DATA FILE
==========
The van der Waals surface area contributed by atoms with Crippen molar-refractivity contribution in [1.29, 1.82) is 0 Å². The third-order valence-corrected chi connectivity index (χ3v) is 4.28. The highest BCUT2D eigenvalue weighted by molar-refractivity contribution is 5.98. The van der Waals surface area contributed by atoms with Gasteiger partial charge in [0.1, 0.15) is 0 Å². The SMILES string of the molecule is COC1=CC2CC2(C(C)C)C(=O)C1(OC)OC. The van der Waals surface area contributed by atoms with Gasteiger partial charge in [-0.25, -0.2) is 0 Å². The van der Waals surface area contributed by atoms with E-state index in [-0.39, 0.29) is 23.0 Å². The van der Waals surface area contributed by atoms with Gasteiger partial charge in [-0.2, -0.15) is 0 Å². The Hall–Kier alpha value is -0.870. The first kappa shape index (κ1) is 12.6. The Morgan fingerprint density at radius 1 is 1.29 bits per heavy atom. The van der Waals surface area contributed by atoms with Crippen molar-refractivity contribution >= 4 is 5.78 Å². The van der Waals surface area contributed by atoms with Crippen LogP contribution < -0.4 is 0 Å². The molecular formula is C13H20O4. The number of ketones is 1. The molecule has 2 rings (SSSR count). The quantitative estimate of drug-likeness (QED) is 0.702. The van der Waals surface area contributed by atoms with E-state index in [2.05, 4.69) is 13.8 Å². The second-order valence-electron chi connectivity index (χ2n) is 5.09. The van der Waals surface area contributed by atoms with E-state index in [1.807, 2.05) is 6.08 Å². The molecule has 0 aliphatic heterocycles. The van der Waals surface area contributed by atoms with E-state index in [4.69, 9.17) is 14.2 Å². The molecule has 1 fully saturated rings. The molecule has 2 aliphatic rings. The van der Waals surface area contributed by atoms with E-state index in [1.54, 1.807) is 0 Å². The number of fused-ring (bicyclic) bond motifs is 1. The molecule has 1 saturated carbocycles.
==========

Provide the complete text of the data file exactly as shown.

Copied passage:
The van der Waals surface area contributed by atoms with Crippen molar-refractivity contribution in [1.29, 1.82) is 0 Å². The third-order valence-corrected chi connectivity index (χ3v) is 4.28. The highest BCUT2D eigenvalue weighted by molar-refractivity contribution is 5.98. The van der Waals surface area contributed by atoms with Gasteiger partial charge in [0.1, 0.15) is 0 Å². The SMILES string of the molecule is COC1=CC2CC2(C(C)C)C(=O)C1(OC)OC. The van der Waals surface area contributed by atoms with Gasteiger partial charge in [-0.25, -0.2) is 0 Å². The van der Waals surface area contributed by atoms with E-state index in [-0.39, 0.29) is 23.0 Å². The van der Waals surface area contributed by atoms with Gasteiger partial charge in [-0.2, -0.15) is 0 Å². The Hall–Kier alpha value is -0.870. The first kappa shape index (κ1) is 12.6. The Morgan fingerprint density at radius 1 is 1.29 bits per heavy atom. The van der Waals surface area contributed by atoms with Crippen molar-refractivity contribution >= 4 is 5.78 Å². The van der Waals surface area contributed by atoms with Crippen LogP contribution < -0.4 is 0 Å². The molecular formula is C13H20O4. The number of ketones is 1. The molecule has 2 rings (SSSR count). The quantitative estimate of drug-likeness (QED) is 0.702. The van der Waals surface area contributed by atoms with E-state index in [2.05, 4.69) is 13.8 Å². The second-order valence-electron chi connectivity index (χ2n) is 5.09. The van der Waals surface area contributed by atoms with E-state index in [1.807, 2.05) is 6.08 Å². The molecule has 0 aliphatic heterocycles. The van der Waals surface area contributed by atoms with E-state index in [4.69, 9.17) is 14.2 Å². The molecule has 1 fully saturated rings. The molecule has 2 aliphatic rings. The van der Waals surface area contributed by atoms with E-state index in [1.54, 1.807) is 0 Å². The number of fused-ring (bicyclic) bond motifs is 1. The molecule has 1 saturated carbocycles.